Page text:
In October 2014 Apple's Senior VP of software engineering, Craig Federighi dropped the guillotine on a possible iMac-Touch. Federighi said at that time that they didn't think it was the right interface, adding that the Mac is sort of a sit-down experience. He added that it's "awkward and uncomfortable to sit at a desk and continuously reach forward to touch a computer screen. It's not like an iPad or iPhone that you hold in your hands and use in a very relaxed position." And yet with the iPad Pro users will have to continuously reach forward to touch the iPad's screen to navigate. It has no mouse, it has no trackpad and so users are forced to do what Federighi said was an uncomfortable and awkward experience of touching the screen to navigate. It's a blatant contradiction is what it is.
Apple's marketing for the new iPad Pro goes like this: "the iPad Pro is more than the next generation of iPad — it's an uncompromising vision of personal computing for the modern world."
Today the Wall Street Journal makes their case that the iPad Pro is simply unable to truly replace a PC at this point in time. WSJ writer Christopher Mims notes that "For one, it is missing some tools essential to PC-like work, most notably a mouse or a trackpad. Moreover, Apple diminishes the tablets' utility by making it harder than it should be for creators of workplace software to make money through its App Store."
Mims added that "the iPad Pro is hardly a laptop replacement. It has flaws that Apple executives once argued are deal breakers for doing "real work" on a computer." As we noted at the top of our report, Mims also recounts Federighi's commenting that "it's obvious and easy enough to slap a touch screen on a piece of hardware, but is that a good experience? We believe, no."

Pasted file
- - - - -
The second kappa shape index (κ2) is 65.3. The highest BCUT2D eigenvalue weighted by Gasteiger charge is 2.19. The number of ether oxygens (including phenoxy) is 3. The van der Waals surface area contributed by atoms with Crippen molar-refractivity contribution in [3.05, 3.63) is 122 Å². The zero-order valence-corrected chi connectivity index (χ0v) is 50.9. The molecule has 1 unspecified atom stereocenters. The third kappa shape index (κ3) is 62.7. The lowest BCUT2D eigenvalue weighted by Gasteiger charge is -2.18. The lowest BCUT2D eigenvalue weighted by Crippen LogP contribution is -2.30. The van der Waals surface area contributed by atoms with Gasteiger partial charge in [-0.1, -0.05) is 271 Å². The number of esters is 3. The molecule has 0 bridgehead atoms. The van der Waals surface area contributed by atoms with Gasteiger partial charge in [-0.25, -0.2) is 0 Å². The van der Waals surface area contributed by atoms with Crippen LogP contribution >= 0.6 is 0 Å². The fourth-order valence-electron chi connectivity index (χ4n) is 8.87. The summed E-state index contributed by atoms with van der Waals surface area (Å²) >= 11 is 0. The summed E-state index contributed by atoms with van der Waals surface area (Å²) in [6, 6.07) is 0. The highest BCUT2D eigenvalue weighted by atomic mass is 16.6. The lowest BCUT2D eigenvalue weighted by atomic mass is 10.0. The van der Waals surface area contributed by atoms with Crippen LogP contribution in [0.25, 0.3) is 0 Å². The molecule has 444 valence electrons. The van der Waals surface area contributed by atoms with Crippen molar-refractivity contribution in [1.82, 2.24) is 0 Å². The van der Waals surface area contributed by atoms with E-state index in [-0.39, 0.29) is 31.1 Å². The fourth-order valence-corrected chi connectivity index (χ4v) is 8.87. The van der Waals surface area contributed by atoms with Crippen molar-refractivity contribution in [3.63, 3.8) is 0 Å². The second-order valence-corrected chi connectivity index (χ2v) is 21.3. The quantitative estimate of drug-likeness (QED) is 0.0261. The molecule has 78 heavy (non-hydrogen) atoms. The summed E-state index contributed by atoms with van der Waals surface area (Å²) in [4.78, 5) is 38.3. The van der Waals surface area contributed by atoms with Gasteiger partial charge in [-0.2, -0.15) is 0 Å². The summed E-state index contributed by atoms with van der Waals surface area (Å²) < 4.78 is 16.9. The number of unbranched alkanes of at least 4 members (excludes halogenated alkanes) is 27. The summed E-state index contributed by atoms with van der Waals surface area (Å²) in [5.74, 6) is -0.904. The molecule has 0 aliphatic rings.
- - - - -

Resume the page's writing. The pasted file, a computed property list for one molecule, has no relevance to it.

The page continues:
The Journal's Joanna Stern lamented the lack of a trackpad, which highlights the oddity of using a tablet to replace a PC. Touch interfaces can be intuitive and sophisticated, but mice and trackpads persist because having to touch your screen for even the most elementary actions, like selecting text, can be both clunky and tiresome.
Mims concludes that tablets and perhaps the iPad Pro, if Apple is lucky, will ultimately replace PC's over time. But in their current state it's simply folly to take Apple's claim very seriously.
However, in the bigger picture, Apple foresaw this problem and there's now a patent pending Smart Keyboard upgrade in the works if they so choose to introduce it in the future. It's a new keyboard that could double as a gesture keyboard as noted below. You could read all about Apple's invention here.